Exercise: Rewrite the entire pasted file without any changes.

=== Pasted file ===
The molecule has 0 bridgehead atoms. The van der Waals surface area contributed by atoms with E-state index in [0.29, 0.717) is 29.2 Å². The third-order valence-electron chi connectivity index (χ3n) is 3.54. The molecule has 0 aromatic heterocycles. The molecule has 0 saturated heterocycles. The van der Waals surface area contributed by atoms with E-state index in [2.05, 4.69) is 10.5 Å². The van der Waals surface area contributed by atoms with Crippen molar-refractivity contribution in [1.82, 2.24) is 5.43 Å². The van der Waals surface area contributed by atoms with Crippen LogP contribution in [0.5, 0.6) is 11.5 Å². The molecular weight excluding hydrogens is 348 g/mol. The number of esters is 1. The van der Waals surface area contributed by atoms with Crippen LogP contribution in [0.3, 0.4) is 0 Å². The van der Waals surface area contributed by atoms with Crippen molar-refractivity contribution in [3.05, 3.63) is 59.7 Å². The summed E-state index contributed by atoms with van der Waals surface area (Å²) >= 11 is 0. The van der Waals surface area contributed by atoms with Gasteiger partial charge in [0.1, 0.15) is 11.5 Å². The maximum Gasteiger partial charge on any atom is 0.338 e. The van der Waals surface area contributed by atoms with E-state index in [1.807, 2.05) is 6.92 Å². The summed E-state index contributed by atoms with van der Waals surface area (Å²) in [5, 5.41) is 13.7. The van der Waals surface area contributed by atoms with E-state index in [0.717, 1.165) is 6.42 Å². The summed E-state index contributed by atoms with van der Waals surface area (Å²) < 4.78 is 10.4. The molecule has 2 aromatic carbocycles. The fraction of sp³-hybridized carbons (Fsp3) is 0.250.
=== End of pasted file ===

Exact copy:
The molecule has 0 bridgehead atoms. The van der Waals surface area contributed by atoms with E-state index in [0.29, 0.717) is 29.2 Å². The third-order valence-electron chi connectivity index (χ3n) is 3.54. The molecule has 0 aromatic heterocycles. The molecule has 0 saturated heterocycles. The van der Waals surface area contributed by atoms with E-state index in [2.05, 4.69) is 10.5 Å². The van der Waals surface area contributed by atoms with Crippen molar-refractivity contribution in [1.82, 2.24) is 5.43 Å². The van der Waals surface area contributed by atoms with Crippen LogP contribution in [0.5, 0.6) is 11.5 Å². The molecular weight excluding hydrogens is 348 g/mol. The number of esters is 1. The van der Waals surface area contributed by atoms with Crippen LogP contribution in [0.3, 0.4) is 0 Å². The van der Waals surface area contributed by atoms with Crippen molar-refractivity contribution in [3.05, 3.63) is 59.7 Å². The summed E-state index contributed by atoms with van der Waals surface area (Å²) >= 11 is 0. The van der Waals surface area contributed by atoms with Gasteiger partial charge in [0.1, 0.15) is 11.5 Å². The maximum Gasteiger partial charge on any atom is 0.338 e. The van der Waals surface area contributed by atoms with E-state index in [1.807, 2.05) is 6.92 Å². The summed E-state index contributed by atoms with van der Waals surface area (Å²) in [5, 5.41) is 13.7. The van der Waals surface area contributed by atoms with E-state index in [0.717, 1.165) is 6.42 Å². The summed E-state index contributed by atoms with van der Waals surface area (Å²) < 4.78 is 10.4. The molecule has 2 aromatic carbocycles. The fraction of sp³-hybridized carbons (Fsp3) is 0.250.